A glossary of project management phrases and stages roughly in the order you should do them

Analysis phase:
What are you being asked to do?
Defining the goal(s) - what are you being asked to make or do? This is often called a brief, it is often time critical. If you don't know what you are doing don't start, you are wasting your time.


Setting objectives - how will you know when you have done it right? Pretty easy if you are making something, much harder if you are training people or changing a system. Objectives are often the same as deliverables what will you make or do. They are often broken down into specification points.

problem analysis - break down the job or brief or sepcification into smaller manageable pieces (tasks). Start to think about who will do what and how long these tasks will take . Think about what resources you have available these can be people or computers or factories. This is a good time to make an implementation plan and carry out a swot analysis.

investigation of current system - If you are improving or replacing something look at what they have at the moment. Why is the current solution not working? This may help you do a better job. Remeber also "if it 'aint broke don't fix it" sometimes the best advice is to leave it alone. Not easy advice to give if you are getting paid.

feasibility study - will it work? Is it even possible? This is a good time to check what you are setting out to do is possible. If you can't do it for the money or you can't do it on time or you just can't do it. You could go back to your client and ask for more money or more time or just admit its impossible, better to do this early than fail to deliver on your project.

preparing a project proposal - What are you going to do? How will you solve the problem? This is usually a document where you say what you are going to do, how long it wil take how much it will cost and what the client will get for their money. Sometimes called a tender or a bid.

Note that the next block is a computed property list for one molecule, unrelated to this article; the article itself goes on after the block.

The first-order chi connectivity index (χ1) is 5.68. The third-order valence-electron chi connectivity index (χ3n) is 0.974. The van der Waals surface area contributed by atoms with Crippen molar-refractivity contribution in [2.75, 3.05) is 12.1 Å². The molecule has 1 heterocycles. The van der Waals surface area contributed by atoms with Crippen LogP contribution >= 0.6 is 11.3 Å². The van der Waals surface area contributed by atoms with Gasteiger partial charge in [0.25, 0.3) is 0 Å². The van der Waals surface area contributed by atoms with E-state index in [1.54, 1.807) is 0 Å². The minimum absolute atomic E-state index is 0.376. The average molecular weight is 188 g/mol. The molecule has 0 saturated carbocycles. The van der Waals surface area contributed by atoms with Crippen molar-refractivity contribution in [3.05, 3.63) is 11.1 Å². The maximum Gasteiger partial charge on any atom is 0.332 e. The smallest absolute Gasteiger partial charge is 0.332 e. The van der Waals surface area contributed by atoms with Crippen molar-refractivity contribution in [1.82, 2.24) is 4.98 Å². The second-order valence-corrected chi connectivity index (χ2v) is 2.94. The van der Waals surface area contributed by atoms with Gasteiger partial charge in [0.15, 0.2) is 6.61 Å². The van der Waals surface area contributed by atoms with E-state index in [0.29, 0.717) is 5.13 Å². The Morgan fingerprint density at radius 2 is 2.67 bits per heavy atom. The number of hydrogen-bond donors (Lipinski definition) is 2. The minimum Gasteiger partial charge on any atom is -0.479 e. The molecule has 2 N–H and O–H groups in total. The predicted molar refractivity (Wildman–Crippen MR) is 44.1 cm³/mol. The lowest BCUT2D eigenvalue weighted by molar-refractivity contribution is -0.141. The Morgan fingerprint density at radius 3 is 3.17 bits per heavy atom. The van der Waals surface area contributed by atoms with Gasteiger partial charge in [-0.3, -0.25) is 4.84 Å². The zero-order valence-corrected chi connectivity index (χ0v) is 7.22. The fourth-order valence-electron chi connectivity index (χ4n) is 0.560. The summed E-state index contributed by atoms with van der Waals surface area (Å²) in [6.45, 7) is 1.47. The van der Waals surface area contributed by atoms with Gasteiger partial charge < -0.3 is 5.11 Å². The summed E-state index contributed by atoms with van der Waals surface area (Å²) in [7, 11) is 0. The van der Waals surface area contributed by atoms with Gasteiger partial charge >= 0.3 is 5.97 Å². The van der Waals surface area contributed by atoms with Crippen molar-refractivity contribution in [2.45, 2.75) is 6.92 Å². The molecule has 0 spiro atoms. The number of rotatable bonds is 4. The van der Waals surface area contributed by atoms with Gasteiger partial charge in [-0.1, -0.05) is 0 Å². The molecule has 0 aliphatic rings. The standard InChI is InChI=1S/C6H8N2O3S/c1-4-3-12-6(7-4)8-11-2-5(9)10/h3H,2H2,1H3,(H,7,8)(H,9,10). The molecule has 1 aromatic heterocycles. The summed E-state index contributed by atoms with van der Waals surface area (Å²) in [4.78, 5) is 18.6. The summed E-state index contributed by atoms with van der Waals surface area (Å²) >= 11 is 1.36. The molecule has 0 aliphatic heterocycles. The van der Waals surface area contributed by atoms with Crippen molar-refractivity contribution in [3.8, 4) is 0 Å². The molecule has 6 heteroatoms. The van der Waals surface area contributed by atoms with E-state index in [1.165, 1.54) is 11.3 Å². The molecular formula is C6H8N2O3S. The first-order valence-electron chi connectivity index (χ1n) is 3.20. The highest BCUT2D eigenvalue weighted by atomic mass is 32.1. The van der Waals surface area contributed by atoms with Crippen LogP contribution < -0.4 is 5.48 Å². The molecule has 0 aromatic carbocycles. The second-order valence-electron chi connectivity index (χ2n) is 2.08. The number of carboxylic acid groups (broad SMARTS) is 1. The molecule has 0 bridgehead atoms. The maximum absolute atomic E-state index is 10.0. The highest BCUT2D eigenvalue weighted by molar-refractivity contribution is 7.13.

Design phase:

Most of the design work will be done after you win a job or contract some will be done before you get the order. People often talk about initial design and detail design. The first one is a bit rough the second one has to be very accurate.

Make a time plan

Work out who and what you have available and work back from the day you must deiver allow some contingency (time for things to go wrong). Some tasks can't be done until others have finished these are called dependencies all the dependancies together make up the critical path.


producing possible solutions- You may have said what you are going to do, it is now time to say in more detail exactly what you are going to do. If you are designing a car you would say whether it is going to be front or rear wheel drive, diesel powered or petrol or even electric. If you are making software how will people log in? will it be web based or stand alone?

designing aspects of the system- Do some designs, these could be layouts for pages in a web site or a style statement for an in house magazine. You need to think about and write down as many details of your solution as possible.

the use of prototyping- If you are making a magazine do a proof or an early version. If you are making a sports staduim build a 3d model in computer aided design software. If you are building a spreadsheet model to control costs get a simple version working with some dummy data. These models or demos or walk throughs or maquettes often help you check things work and help the client know how things are going.


Implementation phase:

creation of a system (hardware and software)- Make it. What ever you said you were going to do, do it. Make sure
everyone know when they have to do things and what they have to do. keep your project plan up to date with progress and make sure you regularly update your swot analysis.


creation of user documentation-
Make user manuals or videos so everyone who will have to use your solutions knows how to.

testing all parts of the system Now you have finished it test it. Firstly funtional testing - does it work? if it doesn't fix it


user acceptance testing- Secondly user testing, can the people you want to use it, use it. Ask them to feedback to you. then make any changes they ask for until they are happy.

user training- Now you have got a product or solution that works train the people who are going to use to use it. Let them become familiar with the user manual or user aids you have made and answer any questions they have.

methods used for launching a system-
Do you have have a big opening ceremony? Do you email the users to tell them the system is "live"? Do you launch the system at the training event?

maintenance does it needs its batteries changing regularly? Do you need to provide updates and support only a monthly yearly or daily basis? If you do do it and make sure you are getting paid.


Evaluation:

analysis of feedback from users did they like it? did they use it? was it better than what they had before?

review of project process Why did it go so well or so badly? Should you have shouted at that supplier? Should you have asked the client more questions? Shouldn't you have known they were all vegans before you served them veal at their wedding breakfast?